By CJ Gronner
It has been all about the art lately in Venice, and a recent Saturday night was a big one for it. C.A.V.E. (Center for Audio and Visual Expression) Gallery on Abbot Kinney had the opening of renowned street artist Shark Toof’s Ping Pong Show AND it was the big celebration for SPARC‘s (Social and Public Art Resource Center) 35th Anniversary. A full night of greatness.
My dear friend, Shana Nys Dambrot, wrote the introduction for Shark Toof‘s new and completely gorgeous coffee table book, and we discussed Shark Toof’s fine art works on canvas with the man himself.
Shark (I’m gonna call him that, as I have a hard time with the f) opined on the state of sexual taboos in the world that gave his show its name.
“Ping Pong” does not refer to the hooker trick of yore, but rather the sex industry mores of Asia vs. here in the U.S.
Bright fluorescent stripes on the walls caromed about and around the paintings, giving the whole gallery an installation feeling, picking up the colors exploding off the art. The gallery was packed with collectors and hipsters, locals and even a couple tiger face-painted babies that could have climbed out of one of the paintings.
Shark is best known as a street artist, and his work has shown up on exterior walls all over the world, often featuring sharks.
With this new, crucial book, and gallery shows like this, Shark has taken his outdoor pieces inside, and successfully bridged that gap previously crossed by folks like Shephard Fairey and Banksy. “Post Art Bills” reads the box that houses his book. Yes.
The show is bright and profound and you can check it out on Abbot Kinney now through November 11th.
I raced from C.A.V.E. over to the SPARC affair at its headquarters in the old jail on Venice Boulevard. The entire building was lit up, with murals hanging from every inch of it.
The back parking lot had been transformed into a Big Fish style outdoor party, with lights strung up everywhere and music blasting from the stage, courtesy of Venice’s own Tom Schnabel spinning his KCRW brand of world beats, and later jazz and blues legend Barbara Morrison and her band getting everybody up and dancing.
SPARC was founded by Judy Baca, Christina Schlesinger and Donna Deitch in 1976 with their first project, The Great Wall of Los Angeles. It is the longest mural in the world, taking the viewer through important moments in our history all along the L.A. River bank. They offered tours of the massive mural (all done by volunteers and at-risk youth), led by Baca. I couldn’t attend the mural tour, but encourage everyone to get down there and see this true wonder of the world as soon as you get the chance. It is truly massive, and makes abundantly clear the importance of art as a tool for social expression and teaching history.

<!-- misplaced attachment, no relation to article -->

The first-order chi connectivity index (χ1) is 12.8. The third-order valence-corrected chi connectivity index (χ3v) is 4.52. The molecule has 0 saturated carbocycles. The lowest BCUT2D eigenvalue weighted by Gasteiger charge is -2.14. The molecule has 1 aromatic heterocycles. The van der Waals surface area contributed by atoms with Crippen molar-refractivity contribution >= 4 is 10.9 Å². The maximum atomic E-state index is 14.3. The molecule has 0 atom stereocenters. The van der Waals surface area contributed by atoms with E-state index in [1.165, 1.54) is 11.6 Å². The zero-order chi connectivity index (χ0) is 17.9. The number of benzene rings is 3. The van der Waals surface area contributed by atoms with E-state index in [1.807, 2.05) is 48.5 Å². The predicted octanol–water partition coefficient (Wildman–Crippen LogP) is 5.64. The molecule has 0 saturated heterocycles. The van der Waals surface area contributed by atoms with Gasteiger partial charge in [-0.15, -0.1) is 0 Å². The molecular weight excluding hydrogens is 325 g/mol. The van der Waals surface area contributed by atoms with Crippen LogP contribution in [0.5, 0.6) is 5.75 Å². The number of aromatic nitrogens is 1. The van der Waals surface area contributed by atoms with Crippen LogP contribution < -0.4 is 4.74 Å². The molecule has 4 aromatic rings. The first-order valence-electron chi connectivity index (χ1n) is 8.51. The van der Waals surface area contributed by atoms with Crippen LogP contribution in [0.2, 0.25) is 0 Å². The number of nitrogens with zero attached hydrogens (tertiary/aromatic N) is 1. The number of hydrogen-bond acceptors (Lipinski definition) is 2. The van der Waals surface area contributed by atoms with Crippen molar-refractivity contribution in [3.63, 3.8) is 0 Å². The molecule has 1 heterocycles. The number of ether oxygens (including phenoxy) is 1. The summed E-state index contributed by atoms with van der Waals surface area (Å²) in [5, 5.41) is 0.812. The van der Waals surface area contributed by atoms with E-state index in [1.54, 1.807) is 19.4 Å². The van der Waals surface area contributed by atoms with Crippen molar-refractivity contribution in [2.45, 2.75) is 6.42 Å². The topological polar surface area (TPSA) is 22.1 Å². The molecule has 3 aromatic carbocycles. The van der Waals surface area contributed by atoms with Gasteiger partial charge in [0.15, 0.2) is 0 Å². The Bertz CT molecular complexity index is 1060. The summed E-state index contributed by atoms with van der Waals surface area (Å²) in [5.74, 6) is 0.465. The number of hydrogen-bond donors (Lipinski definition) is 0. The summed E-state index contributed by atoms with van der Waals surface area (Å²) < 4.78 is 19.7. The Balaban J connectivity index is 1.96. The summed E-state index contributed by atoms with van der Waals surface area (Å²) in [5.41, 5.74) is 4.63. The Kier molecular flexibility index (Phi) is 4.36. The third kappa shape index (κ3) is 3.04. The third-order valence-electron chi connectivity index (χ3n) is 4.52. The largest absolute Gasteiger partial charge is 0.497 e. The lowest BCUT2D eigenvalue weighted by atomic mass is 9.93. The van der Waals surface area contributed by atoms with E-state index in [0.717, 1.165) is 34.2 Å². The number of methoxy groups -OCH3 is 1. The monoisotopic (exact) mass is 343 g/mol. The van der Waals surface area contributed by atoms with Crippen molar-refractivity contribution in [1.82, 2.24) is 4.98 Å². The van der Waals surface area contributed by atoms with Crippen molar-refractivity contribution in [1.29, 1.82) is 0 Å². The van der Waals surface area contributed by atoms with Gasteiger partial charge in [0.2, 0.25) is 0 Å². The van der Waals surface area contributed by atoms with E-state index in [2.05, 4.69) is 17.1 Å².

Awards were given, speeches were made, and there was an air of jubilation over the entire affair. It was a delight to see so many neighbors all out and having a good time under the stars, dancing, drinking (theme drinks like “The Mural”), and eating delicious fare from the booths set up by Hal’s, Casa Linda, and Ben’s BBQ.
You could participate in live mural painting on one of the back walls, and it gave you a sense of the camaraderie and effort that goes into creating the more massive pieces that adorn our fair city.
Every surface was adorned with a mural illuminating important cultural characters and events. Even in the bathroom. In a time when street artists (folks like Shark Toof) get busted and jailed for beautifying spaces, and murals are under attack by small-minded building owners and corporate advertising, this was an especially satisfying evening in homage to the importance of art’s role in social justice.
Once all the donation pitches and speechifying was complete, it was time to simply party. Barbara Morrison and her excellent backing band tore it up, and people kept dancing even as the event was being cleaned up around them. A great cause, a great night of wonderful art, and another exclamation point on the SPECIAL! place that we call home.
As SPARC’s saying goes, “BE the Spark – to bring the past into the present to inspire the future.”
The Ping Pong Show
1108 Abbot Kinney Boulevard
Through November 11th
685 Venice Boulevard
By CJ Gronner